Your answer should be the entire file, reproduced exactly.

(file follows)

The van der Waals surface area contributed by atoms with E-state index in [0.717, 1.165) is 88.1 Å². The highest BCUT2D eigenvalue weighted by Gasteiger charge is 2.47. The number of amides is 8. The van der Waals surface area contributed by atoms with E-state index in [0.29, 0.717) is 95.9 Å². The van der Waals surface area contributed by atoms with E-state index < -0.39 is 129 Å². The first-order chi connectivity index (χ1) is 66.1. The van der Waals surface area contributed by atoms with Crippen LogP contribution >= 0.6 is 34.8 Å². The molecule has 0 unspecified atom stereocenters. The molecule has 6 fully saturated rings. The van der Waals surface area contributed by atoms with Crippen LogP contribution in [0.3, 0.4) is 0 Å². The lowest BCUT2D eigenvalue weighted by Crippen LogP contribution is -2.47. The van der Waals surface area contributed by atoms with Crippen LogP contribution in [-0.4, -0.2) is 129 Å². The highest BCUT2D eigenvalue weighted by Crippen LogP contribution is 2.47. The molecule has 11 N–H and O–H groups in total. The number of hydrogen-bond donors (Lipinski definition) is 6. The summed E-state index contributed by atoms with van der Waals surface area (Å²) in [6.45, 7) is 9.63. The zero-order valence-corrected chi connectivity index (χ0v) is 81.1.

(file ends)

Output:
The van der Waals surface area contributed by atoms with E-state index in [0.717, 1.165) is 88.1 Å². The highest BCUT2D eigenvalue weighted by Gasteiger charge is 2.47. The number of amides is 8. The van der Waals surface area contributed by atoms with E-state index in [0.29, 0.717) is 95.9 Å². The van der Waals surface area contributed by atoms with E-state index < -0.39 is 129 Å². The first-order chi connectivity index (χ1) is 66.1. The van der Waals surface area contributed by atoms with Crippen LogP contribution >= 0.6 is 34.8 Å². The molecule has 0 unspecified atom stereocenters. The molecule has 6 fully saturated rings. The van der Waals surface area contributed by atoms with Crippen LogP contribution in [0.3, 0.4) is 0 Å². The lowest BCUT2D eigenvalue weighted by Crippen LogP contribution is -2.47. The van der Waals surface area contributed by atoms with Crippen LogP contribution in [-0.4, -0.2) is 129 Å². The highest BCUT2D eigenvalue weighted by Crippen LogP contribution is 2.47. The molecule has 11 N–H and O–H groups in total. The number of hydrogen-bond donors (Lipinski definition) is 6. The summed E-state index contributed by atoms with van der Waals surface area (Å²) in [6.45, 7) is 9.63. The zero-order valence-corrected chi connectivity index (χ0v) is 81.1.